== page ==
Recently, Mark Zuckerburg and his wife, Priscilla Chan, gave $25 million dollars to help with the healthcare crisis that is emerging with the continued spread of the Ebola virus. This is a terrific gift and will help many people as we all struggle to comprehend the horror and pace of this disease. With Zuckerberg's net worth pegged at 33.3 billion dollars, this means that he gave away approximately 0.075% of his net worth. If your net worth happened to be $500,000 and you gave away 0.075% of your net worth, you would give $375. That helps me put it in perspective. It makes me realize that every gift counts.

Jesus taught this principle to his disciples. He watched both the rich and the poor as they gave their gifts to the temple treasury in Jerusalem. Some gifts were large amounts of money but one gift was two small coins from a poor widow. Jesus praised the widow for her sacrificial gift and pointed out that she had given more than the rest. So, even when we know how much people have given, we may not know the value of their gift, and we may not know which person has given the most.

Currently, my wife and I own our home, two cars, a small amount of money set aside for retirement, an assortment of things, and only a few debts. I wonder what our net worth might be. Perhaps I could challenge you to consider your own net worth as I consider ours. What might it look like if we gave away 0.075% of that net worth?

Wednesday, October 15, 2014

Consider the Birds of the Air

Therefore I tell you, do not worry about your life, what you will eat or drink; or about your body, what you will wear. Is not life more than food, and the body more than clothes? Look at the birds of the air; they do not sow or reap or store away in barns, and yet your heavenly Father feeds them. Are you not much more valuable than they? Can any one of you by worrying add a single hour to your life? Matthew 6:25-27 (NIV)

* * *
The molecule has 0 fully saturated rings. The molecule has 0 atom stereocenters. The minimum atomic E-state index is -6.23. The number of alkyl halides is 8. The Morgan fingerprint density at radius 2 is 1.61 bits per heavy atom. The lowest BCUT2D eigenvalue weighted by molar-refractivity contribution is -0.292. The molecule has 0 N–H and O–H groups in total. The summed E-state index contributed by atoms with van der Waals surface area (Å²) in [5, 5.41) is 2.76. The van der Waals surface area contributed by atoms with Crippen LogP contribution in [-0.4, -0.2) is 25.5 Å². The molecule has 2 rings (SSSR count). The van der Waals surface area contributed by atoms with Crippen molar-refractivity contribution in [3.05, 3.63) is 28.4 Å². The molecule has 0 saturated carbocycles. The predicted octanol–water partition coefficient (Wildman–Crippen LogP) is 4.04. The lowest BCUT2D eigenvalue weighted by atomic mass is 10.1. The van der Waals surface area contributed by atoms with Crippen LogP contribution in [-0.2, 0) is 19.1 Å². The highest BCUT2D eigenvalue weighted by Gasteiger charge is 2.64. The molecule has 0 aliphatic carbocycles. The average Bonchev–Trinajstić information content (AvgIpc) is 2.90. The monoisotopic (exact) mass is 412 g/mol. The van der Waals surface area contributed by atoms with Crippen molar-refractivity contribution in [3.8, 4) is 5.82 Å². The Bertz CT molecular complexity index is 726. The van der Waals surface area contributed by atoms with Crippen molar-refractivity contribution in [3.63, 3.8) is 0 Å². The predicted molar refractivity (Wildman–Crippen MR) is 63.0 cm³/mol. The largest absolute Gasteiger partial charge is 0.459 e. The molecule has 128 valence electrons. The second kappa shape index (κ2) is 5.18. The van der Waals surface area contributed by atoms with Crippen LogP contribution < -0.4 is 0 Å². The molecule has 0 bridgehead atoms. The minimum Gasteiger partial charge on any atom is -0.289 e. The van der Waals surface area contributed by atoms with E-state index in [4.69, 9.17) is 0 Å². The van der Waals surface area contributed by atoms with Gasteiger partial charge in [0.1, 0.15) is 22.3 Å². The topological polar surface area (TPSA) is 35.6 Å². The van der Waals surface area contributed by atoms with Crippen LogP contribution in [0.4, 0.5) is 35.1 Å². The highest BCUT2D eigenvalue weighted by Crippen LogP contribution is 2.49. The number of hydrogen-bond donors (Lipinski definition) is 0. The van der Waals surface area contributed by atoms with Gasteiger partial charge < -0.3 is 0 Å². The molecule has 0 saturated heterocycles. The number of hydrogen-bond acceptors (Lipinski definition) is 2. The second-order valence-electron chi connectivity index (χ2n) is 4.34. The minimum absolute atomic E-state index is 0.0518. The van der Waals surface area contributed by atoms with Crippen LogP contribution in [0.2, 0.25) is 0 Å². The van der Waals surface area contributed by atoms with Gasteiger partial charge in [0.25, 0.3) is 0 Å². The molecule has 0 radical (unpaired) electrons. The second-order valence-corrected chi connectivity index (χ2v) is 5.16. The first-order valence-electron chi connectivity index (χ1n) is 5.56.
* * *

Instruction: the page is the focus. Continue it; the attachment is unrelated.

On Thanksgiving Monday I went for a run in the beautiful Parkland area of Central Alberta. The sky was large and clear as I ran down a gravel road past rolling hills and ponds that teemed with life. A small non-descript water-bird caught my eye as I ran and I thought of this passage in the Gospel of Matthew: "Look at the birds of the air; they do not sow or reap or store away in barns, and yet your heavenly Father feeds them." All around me there was evidence of men and women reaping the grain that had been sown in the spring. Combines hummed in the distance; grain was being loaded into bins as farmers raced to beat the winter weather. There was a sense of urgency in the air. Yet, the small duck swam placidly in the slough and only briefly noticed my form running past. She was content in this puddle; and had all she needed.